Tag Archives: Thomas Jefferson

What It Takes

This essay ends up considering arguments that natural science—especially mathematical physics—is based on absolute presup­positions whose mythological expression is found in Christianity—especially the doctrine of Incarnation.

I take note along the way of continuing censorship of Wikipedia by the Turkish state.

The post falls into sections as follows.

  • Where to start. To the thesis that everybody can be a philosopher, an antithesis is that persons with the professional title of philosopher ought to know the history of their subject.
  • Ontology. Disdain for this history may lead to misunderstanding of Anselm’s supposed proof of the existence of God.
  • Presupposition. To prove anything, you need a pou sto, or what Collingwood calls an absolute presupposition.
  • Progression. Newton rejected antiquated presuppositions
  • Reaction. Coal-burners and racists reject new presuppositions.
  • Universality. From the 47th chapter of the Tao Te Ching (in the translation of Gia-fu Feng and Jane English):

    Without going outside, you may know the whole world.
    Without looking through the window, you may see the ways of heaven.
    The farther you go, the less you know.

    Thus the wise know without traveling;
    See without looking;
    Work without doing.

  • Religion. To say that we can know the laws governing the entire universe is like saying a human can be God.
  • Censorship. Thus everybody who believes in mathematical physics is a Christian, if only in the way that, by the Sun Language Theory, everybody in the world already speaks Turkish.
  • Trinity. That the university has several departments, all studying the same world—this is supposed to correspond to the triune conception of divinity.

This post began as a parenthesis in another post, yet to be completed, about passion and reason. To anchor that post in an established text, I thought back to David Hume, according to whom,

Reason is, and ought only to be[,] the slave of the passions, and can never pretend to any other office than to serve and obey them.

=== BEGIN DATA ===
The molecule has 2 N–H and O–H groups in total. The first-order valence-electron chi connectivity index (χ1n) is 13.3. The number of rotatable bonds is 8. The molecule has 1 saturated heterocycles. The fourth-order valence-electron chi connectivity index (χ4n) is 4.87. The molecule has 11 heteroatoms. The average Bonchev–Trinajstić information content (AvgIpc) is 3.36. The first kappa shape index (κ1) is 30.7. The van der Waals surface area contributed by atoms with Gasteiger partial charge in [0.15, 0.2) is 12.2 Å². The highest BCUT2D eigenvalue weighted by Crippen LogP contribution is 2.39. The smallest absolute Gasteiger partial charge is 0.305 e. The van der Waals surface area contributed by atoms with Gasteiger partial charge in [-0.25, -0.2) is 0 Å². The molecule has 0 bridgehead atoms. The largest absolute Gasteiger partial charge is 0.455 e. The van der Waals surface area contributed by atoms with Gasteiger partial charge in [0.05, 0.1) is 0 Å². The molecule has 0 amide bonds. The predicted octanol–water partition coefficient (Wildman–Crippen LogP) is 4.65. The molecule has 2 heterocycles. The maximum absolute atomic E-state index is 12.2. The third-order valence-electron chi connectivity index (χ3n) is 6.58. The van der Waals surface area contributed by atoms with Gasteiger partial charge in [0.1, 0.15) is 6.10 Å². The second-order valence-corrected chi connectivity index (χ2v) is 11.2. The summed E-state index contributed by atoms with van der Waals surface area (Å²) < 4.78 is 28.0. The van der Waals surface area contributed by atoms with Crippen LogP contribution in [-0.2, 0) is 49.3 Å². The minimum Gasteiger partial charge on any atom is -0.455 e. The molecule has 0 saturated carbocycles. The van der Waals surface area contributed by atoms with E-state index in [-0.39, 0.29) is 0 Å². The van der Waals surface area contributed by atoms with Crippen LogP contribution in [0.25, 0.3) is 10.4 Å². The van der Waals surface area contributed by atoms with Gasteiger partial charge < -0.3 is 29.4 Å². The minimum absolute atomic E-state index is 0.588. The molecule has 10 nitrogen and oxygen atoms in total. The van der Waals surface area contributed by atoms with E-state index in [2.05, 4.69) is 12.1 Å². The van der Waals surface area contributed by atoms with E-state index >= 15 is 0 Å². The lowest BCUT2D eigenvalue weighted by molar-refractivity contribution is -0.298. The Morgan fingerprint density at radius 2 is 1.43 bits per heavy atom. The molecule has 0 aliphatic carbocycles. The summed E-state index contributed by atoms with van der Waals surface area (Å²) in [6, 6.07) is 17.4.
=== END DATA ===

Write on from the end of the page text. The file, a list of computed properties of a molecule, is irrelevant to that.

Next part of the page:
This might express something I said in my previous post: “Reason is the power of testing what we want.” However, I had not really read Hume since college. I thought more about things that had not ended up in the previous post—which was called “Effectiveness” and concerned the article of Eugene Wigner with that word in its title. As I thought and wrote, it seemed I was putting so much into a parenthesis that it could be another post. True, the same might be said of many things in this blog. In any case, the parenthesis in question became the present post.

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Şirince 2014

This is about our second visit to the Nesin Mathematical Village in Şirince this year. The first visit was to attend the Summer School Around Valuation Theory, May 22–26. Now we have come back to teach, as usual, in the Turkish Mathematical Society Undergraduate and Graduate Summer School. This time we are teaching not just one week, but two: July 14–27. My own course, as several times in the past, is on nonstandard analysis. Each course meets every day but Thursday, two hours a day.

The Math Village only increases in beauty every year, as I mean to suggest by posting a few photographs below.

I shall also state an opinion. The summer school here in the Village used to receive some funding from TÜBİTAK (the Scientific and Technological Research Council of Turkey); but apparently this funding is no longer forthcoming. Nonetheless, the Nesin Mathematical Village is the kind of venture that governments at their best will support. Certain Libertarians, desiring minimal government, still want government to maintain property rights, so that citizens can make money. Other people look to government to create jobs more directly. But money by itself is worthless, and some jobs are more worth doing than others. I do not say that the Nesin Mathematical Village should be supported for the technological gains that mathematics can make possible. I say that participating in the activities of the Village is itself a gain. What are you going to do when your basic animal needs are satisfied? You could do a lot worse than spend time on mathematics.

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